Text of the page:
Scandal Effect: Are Republicans in Real Danger of Losing in Alabama?

Posted: Nov 13, 2017 10:35 AM
Scandal Effect: Are Republicans in Real Danger of Losing in Alabama?

In mid-to-late October, three polls of the Alabama Senate race showed Republican Roy Moore leading Democrat Doug Jones by 17 points, 11 points and 11 points, respectively.  In spite of Moore's long history of controversial views and statements, Alabama is still among the reddest of states -- and Democrats there had foolishly nominated a hardcore leftist and abortion extremist in the race.  And then a scandal exploded.  Amid whispers that Moore had a penchant for dating teenage girls as a thirty-something, the Washington Post identified and interviewed four women who personally (and credibly, in my view) confirmed those rumors.  One of them (a lifelong Republican and Trump voter) says Moore sexually molested her years ago, when he was a 32-year-old prosecutor, and she was just 14.  Moore denies having ever met this accuser, insisting that her claims are false.  On other elements of the Post story, however, he's hedged.  Here, for example, is part of his interview with Sean Hannity on Friday, in which he didn't consistently or explicitly deny that he'd pursued romantic connections with high school-aged girls when he was in his 30's:

Stammering and landing on "out of my customary behavior" did not inspire confidence among some who were inclined to defend Moore -- if they felt reassured that the accusations were baseless.  They weren't:  

It's unclear which Republican Senator was on that call, but the timing suggests it may have been Utah's Mike Lee, who withdrew his endorsement around that time (after he'd requested that Moore cease using his name or image in campaign materials). Meanwhile, here's the Moore family's attorney speculating on CNN that the primary accuser -- whom Moore says he's never met at all, remember -- may have been 17, not 14, at the time of the incident that Moore says is a total fabrication.  At the very least, this is profoundly unhelpful messaging:

As this stuff has swirled and dominated the political news cycle both nationally and in the state, pollsters have been in the field.  One overnight poll we referenced on Friday showed the race had narrowed to a tie.  Then yesterday brought a new survey with Moore trailing Jones by four points.  Another fresh entry is the "remain calm" data point, with Moore up ten.  The RCP average is down to a margin-of-error race.  In Alabama.  Some people are comparing Moore's potential loss to Scott Brown's shocking upset in Massachusetts in early 2010, another electoral precursor to the GOP's midterm romp.  While it's true that the Democrats capturing a Senate seat in one of America's Trumpiest states would cause shockwaves that would compound the anxiety triggered by last week's election results in Virginia, the two scenarios aren't really analogous.  Brown ran on a very specific political message: Stopping Obamacare.  His opponent was weak and hapless, but she wasn't tainted by a giant, burgeoning scandal.  Nobody can seriously argue that Moore losing to Jones would represent Alabamans' repudiation of the GOP; it would be about scandal and the 'ick' factor.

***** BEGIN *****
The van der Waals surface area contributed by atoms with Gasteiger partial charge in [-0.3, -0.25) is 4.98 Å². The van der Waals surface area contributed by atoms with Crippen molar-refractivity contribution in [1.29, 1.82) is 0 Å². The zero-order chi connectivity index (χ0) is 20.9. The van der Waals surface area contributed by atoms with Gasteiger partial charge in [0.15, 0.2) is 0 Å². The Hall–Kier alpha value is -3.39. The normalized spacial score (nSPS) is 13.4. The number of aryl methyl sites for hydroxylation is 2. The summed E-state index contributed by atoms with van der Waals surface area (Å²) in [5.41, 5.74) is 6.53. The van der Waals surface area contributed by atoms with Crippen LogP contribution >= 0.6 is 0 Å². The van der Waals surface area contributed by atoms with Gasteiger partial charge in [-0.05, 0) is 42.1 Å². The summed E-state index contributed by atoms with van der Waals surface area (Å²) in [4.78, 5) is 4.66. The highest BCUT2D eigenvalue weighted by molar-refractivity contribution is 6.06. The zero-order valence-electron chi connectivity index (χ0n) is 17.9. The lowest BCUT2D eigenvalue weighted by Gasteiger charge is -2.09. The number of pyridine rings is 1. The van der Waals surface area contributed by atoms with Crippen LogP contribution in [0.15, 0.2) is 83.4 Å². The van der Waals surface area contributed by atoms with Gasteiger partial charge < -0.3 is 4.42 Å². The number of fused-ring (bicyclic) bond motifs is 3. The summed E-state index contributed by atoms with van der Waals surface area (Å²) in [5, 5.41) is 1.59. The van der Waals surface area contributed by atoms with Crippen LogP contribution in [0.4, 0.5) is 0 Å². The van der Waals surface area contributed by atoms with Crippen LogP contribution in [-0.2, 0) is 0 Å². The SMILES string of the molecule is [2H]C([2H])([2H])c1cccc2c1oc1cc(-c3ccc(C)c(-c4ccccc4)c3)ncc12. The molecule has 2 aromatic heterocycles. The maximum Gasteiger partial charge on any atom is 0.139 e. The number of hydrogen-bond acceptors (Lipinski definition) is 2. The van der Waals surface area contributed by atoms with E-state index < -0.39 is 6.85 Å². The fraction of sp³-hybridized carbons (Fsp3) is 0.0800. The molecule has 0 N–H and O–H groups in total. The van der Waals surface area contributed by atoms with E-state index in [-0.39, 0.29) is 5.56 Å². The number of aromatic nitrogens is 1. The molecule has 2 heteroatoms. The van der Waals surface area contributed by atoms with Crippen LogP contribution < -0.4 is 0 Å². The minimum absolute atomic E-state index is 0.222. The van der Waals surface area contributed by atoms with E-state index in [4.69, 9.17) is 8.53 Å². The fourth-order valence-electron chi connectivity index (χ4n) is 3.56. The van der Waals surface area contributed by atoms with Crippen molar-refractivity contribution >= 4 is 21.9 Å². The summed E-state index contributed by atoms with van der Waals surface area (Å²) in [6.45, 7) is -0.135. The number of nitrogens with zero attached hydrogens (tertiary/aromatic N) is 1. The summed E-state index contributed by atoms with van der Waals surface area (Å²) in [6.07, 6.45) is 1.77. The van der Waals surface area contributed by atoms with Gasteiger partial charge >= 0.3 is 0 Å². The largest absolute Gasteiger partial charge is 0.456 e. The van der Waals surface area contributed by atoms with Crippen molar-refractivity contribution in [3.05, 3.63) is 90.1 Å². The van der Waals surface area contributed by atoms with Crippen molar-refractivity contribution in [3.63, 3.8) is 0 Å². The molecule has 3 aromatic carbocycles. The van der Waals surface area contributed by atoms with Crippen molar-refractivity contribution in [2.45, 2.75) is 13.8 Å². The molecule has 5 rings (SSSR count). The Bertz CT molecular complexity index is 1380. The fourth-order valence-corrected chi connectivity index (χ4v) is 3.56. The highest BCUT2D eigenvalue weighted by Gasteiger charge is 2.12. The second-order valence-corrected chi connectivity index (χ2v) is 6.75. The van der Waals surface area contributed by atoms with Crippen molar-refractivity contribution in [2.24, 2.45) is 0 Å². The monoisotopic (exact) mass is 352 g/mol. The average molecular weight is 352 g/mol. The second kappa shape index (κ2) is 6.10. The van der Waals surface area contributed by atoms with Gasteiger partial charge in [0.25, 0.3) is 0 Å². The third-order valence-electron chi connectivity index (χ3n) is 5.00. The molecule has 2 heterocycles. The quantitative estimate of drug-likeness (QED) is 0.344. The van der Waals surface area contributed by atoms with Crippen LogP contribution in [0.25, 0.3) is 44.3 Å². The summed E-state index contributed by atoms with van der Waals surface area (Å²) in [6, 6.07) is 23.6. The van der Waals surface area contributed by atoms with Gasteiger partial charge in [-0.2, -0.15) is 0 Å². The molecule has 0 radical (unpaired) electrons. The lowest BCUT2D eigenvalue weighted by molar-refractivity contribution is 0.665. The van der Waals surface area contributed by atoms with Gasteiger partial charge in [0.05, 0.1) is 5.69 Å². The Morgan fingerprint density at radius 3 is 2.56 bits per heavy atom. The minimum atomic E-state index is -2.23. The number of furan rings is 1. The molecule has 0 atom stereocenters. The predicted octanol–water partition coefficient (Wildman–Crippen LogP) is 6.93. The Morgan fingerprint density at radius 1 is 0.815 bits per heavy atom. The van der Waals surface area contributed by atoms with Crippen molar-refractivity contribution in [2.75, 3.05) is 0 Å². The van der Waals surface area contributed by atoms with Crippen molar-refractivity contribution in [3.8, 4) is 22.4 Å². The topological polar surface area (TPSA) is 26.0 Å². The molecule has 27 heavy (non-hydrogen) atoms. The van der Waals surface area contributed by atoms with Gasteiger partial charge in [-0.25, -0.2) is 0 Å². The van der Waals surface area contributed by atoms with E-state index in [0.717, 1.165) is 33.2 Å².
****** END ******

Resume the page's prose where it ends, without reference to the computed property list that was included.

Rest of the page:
Regardless, losing an uber-safe seat would jeopardize the Republican Senate majority in 2018, which is why the party apparatus is reportedly weighing options to postpone the election and oust Moore from the ballot.  This scheming seems unfair and undemocratic to me.  Why should the GOP be allowed to delay a duly-scheduled election just because they nominated a terribly flawed candidate whose newly-exposed alleged conduct might cause them to lose?  Bad decisions have consequences.  Then again, that's exactly what Democrats did in 2002, violating the rules (with a big assist from the hyper-leftist state supreme court) to replace a tanking, scandal-besieged Senate nominee in New Jersey.  Their unethical hardball worked.  Nevertheless, there's a key difference between that episode and today's Moore dilemma: